I said in the previous post that I didn’t want to power this project with batteries so I should mention that the battery will be swapped out with a 9V power supply so it can stay powered 24/7. This was just to test the configuration of the boards.

Thanks for reading! I’ll get it back online soon enough!

Backdrop Test, Take 1

I’ve been planning out the stage for the fountain show. I hope to have something ready by December so I can do both a music compilation show as well as a holiday special for the end of the year. Some minor alterations will happen between those two shows. Since I tend to lose interest after the first show, I want to put together a really good stage since I only expect to get one or two shows out of it.

I did some testing on one idea I had for the backdrop of the show. You should expect to see something like the first fountain show but with a backdrop and additional effects.IMG_20141007_113542When I did a quick project using my AMS1117 board, one of the wires broke so I decided to fix it up. I used the voltage regulator board for this experiment. I had to remove the headers soldered on and replace them with wires going directly to the battery holder. I put some shrink tube on the exposed connections since they’d be touching without it. It’s nice to see that it still works even though I had my soldering iron on the board for a long while trying to get the headers off.

IMG_20141007_140609Anyways, this is a prototype section of an idea I had for the backdrop. It’s kind of like an “accordion” shape made out of cardboard that has one white side that’s perfect to light up with LEDs. The main purposes of this test was to see how the backdrop would look, and to decide if I should use clear lens or diffused RGB LEDs.

The issue I have with this backdrop is that it seems like I’d be forced to pair LEDs with another on the top since the light from the LEDs don’t go that far up the backdrop. The thing is, I was planning to make the backdrop even taller since it would be a bit short to go with the fountains. There may end up being a dark zone in the middle of the backdrop if it’s too tall.

IMG_20141007_140446Now regarding the RGB LED type, I’m set on using diffused LEDs for the backdrop which is pictured in this image. The clear lens type works well with the fountains since the water acts as the diffuser, and these LEDs also serve well as spotlights (even though the light from each color don’t point at the same place). Since they make for great spotlights, they tend to make shapes in the light which is not ideal for the backdrop. I could put something over them to diffuse the light but I might as well just use the diffused LEDs. I’ll have to order more, though I need to finalize the backdrop. I have a couple more ideas for a backdrop so I hope to have some more prototypes to share soon to help me make up my mind.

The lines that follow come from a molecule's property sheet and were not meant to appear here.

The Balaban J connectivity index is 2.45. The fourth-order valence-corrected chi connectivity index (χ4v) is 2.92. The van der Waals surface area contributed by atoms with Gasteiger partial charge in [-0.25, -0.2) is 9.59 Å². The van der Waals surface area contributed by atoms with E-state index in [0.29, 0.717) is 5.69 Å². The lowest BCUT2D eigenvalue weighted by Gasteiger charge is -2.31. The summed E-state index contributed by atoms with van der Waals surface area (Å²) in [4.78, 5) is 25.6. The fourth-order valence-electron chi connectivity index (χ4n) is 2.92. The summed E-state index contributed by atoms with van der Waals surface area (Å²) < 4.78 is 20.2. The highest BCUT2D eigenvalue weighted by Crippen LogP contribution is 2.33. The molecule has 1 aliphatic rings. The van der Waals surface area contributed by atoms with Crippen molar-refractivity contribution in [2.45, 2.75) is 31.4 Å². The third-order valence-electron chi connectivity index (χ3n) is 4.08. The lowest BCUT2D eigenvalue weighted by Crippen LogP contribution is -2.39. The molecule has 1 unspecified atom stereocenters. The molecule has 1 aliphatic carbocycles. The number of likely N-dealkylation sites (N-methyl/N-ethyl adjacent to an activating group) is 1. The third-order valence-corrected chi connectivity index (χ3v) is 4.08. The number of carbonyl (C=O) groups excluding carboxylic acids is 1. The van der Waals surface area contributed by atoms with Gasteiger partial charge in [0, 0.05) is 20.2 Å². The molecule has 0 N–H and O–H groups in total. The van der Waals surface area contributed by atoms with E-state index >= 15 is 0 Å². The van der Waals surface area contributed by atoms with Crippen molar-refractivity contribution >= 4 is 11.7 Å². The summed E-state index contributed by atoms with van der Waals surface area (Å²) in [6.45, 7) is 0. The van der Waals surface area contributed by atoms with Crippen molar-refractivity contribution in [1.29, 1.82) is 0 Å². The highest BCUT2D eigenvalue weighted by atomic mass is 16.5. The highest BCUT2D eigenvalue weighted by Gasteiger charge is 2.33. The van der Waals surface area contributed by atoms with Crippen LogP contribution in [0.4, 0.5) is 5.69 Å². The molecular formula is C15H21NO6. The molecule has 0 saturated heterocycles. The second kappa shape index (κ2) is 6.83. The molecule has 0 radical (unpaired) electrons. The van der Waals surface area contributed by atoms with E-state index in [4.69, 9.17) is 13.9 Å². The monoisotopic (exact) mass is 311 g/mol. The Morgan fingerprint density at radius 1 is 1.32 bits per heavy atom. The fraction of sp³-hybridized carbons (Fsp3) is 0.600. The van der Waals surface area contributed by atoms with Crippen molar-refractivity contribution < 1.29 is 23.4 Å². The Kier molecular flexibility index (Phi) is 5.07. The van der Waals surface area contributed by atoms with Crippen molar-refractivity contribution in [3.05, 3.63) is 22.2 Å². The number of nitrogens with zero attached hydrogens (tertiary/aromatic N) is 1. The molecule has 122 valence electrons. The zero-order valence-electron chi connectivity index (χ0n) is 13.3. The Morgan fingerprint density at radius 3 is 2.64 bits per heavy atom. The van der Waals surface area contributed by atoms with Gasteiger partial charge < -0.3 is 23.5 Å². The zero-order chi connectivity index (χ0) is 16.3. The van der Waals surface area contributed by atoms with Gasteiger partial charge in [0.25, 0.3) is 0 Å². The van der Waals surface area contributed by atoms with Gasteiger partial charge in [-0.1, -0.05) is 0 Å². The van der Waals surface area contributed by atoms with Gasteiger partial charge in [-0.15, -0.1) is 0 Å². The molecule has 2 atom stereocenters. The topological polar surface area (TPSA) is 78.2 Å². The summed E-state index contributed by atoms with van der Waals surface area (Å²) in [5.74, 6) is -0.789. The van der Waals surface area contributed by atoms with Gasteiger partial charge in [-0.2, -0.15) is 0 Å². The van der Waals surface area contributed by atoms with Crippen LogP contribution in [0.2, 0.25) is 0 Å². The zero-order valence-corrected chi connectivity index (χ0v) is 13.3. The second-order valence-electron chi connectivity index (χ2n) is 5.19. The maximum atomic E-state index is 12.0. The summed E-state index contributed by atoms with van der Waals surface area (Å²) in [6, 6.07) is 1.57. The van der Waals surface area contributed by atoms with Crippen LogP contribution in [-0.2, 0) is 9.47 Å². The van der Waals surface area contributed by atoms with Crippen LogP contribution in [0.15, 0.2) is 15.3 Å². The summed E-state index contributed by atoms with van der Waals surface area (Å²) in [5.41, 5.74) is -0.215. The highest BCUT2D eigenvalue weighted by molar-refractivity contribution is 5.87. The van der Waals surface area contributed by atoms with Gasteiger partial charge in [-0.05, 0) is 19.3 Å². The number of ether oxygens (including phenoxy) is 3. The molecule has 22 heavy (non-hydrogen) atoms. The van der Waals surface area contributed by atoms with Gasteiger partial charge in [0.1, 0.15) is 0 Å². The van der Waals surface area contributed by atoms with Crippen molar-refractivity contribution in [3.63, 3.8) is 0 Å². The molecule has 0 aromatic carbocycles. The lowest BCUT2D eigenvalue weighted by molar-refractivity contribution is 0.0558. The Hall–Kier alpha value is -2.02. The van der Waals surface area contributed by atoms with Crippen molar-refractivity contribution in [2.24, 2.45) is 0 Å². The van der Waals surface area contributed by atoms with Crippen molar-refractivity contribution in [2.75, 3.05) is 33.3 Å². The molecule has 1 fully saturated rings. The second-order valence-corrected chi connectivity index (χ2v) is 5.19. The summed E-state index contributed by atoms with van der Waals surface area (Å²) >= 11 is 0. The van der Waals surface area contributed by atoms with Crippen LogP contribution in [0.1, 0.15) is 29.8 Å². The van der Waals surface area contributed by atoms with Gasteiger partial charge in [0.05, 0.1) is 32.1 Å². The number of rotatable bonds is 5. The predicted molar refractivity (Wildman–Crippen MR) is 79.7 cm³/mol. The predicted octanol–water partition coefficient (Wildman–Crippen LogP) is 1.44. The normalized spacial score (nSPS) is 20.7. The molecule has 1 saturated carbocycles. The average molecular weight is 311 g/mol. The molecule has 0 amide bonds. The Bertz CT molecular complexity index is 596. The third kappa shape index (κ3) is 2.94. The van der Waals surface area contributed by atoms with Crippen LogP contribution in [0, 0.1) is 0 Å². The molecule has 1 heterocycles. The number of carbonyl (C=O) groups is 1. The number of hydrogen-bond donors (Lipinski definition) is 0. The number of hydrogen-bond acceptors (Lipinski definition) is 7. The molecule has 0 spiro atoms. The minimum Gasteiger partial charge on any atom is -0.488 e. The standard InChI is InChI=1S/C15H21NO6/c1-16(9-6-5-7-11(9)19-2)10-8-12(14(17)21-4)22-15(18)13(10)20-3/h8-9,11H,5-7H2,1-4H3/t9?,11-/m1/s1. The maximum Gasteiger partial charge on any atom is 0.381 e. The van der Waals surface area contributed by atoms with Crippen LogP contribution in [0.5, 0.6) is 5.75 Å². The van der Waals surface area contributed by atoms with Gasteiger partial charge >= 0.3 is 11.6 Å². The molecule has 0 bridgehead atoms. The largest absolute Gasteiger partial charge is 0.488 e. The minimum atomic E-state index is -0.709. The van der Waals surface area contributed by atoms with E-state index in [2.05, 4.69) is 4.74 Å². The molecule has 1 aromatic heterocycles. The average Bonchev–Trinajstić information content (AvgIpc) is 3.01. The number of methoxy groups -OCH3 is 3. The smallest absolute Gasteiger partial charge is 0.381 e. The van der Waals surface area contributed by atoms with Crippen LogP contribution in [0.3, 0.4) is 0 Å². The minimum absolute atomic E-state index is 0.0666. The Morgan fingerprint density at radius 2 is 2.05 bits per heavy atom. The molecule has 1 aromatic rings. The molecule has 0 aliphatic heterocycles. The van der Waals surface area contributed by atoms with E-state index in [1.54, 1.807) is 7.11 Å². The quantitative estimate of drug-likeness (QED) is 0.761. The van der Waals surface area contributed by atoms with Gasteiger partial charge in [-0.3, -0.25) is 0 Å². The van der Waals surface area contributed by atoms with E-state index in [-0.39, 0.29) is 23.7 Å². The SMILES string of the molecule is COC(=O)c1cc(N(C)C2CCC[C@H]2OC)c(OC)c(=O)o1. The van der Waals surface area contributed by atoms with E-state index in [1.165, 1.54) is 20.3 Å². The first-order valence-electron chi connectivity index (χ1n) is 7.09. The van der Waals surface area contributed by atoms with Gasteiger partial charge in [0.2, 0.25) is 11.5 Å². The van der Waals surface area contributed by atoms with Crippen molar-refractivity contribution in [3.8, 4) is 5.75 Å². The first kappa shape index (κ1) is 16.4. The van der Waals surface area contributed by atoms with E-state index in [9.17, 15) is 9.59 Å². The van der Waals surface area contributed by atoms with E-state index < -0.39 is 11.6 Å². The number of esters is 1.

Stay tuned…

IMG_20141007_184115

AMS1117 Board Test Results

In my last post, I talked about assembling my two new PCB designs. In this post, I’ll talk about the results of some tests with the AMS1117 dual fixed voltage regulator board.

As I was assembling the board, I had realized that I hadn’t accounted for the voltage drop of the diode. It wouldn’t be an issue, except that  I wrote that the maximum drop out of the AMS1117 is 1.3v on the back of the board. Theoretically, there’s a dropout of 2v with the reverse polarity protection diode in the circuit, which is about the same dropout as the LM7805 voltage regulator. I’m glad I put in the diode though, since I’ve accidentally connected the battery backwards a few times already.

Anyways, I don’t have a variable voltage supply so I built an LM317 variable voltage regulator on a breadboard for this test. The test was to ramp up the voltage to see when the 3.3v and 5v outputs would appear so I can measure the dropout.IMG_20140919_101619

You can find my test notes here. Basically, I found that the total dropout with the diode for the 3.3v regulator to be 1.74v and 1.59v for the 5v regulator. I’d round up the total dropout for both to 1.9v, or 2v to make things easier. I chose the AMS1117 instead of the LM7805 because of the lower dropout, but I forgot about the protection diode. I’m still glad I went with it because it reduces the board size significantly, and the SMD soldering is fun.

Test results for the ATmega328p Breakout Board should be posted soon. It was a pretty basic test, which it passed. Yay.

Thanks for reading!